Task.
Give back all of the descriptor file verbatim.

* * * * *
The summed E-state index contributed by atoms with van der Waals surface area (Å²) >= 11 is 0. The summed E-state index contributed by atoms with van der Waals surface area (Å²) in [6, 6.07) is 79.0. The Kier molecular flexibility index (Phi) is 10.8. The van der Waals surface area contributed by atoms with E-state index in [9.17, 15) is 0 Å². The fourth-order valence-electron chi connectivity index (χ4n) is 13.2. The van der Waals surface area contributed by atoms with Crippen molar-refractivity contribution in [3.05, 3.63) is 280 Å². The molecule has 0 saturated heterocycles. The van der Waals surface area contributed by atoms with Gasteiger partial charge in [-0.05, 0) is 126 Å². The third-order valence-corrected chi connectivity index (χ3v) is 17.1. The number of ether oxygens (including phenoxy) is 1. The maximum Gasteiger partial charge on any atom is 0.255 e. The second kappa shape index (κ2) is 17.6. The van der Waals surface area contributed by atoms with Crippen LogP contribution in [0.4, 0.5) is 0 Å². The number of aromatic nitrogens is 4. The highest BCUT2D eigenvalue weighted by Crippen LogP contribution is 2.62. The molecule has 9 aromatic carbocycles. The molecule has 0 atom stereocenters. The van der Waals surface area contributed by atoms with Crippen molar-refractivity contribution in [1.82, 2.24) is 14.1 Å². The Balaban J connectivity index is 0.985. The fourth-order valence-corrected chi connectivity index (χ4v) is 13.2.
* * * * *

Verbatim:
The summed E-state index contributed by atoms with van der Waals surface area (Å²) >= 11 is 0. The summed E-state index contributed by atoms with van der Waals surface area (Å²) in [6, 6.07) is 79.0. The Kier molecular flexibility index (Phi) is 10.8. The van der Waals surface area contributed by atoms with E-state index in [9.17, 15) is 0 Å². The fourth-order valence-electron chi connectivity index (χ4n) is 13.2. The van der Waals surface area contributed by atoms with Crippen molar-refractivity contribution in [3.05, 3.63) is 280 Å². The molecule has 0 saturated heterocycles. The van der Waals surface area contributed by atoms with Gasteiger partial charge in [-0.05, 0) is 126 Å². The third-order valence-corrected chi connectivity index (χ3v) is 17.1. The number of ether oxygens (including phenoxy) is 1. The maximum Gasteiger partial charge on any atom is 0.255 e. The second kappa shape index (κ2) is 17.6. The van der Waals surface area contributed by atoms with Crippen LogP contribution in [0.4, 0.5) is 0 Å². The number of aromatic nitrogens is 4. The highest BCUT2D eigenvalue weighted by Crippen LogP contribution is 2.62. The molecule has 9 aromatic carbocycles. The molecule has 0 atom stereocenters. The van der Waals surface area contributed by atoms with Crippen molar-refractivity contribution in [1.82, 2.24) is 14.1 Å². The Balaban J connectivity index is 0.985. The fourth-order valence-corrected chi connectivity index (χ4v) is 13.2.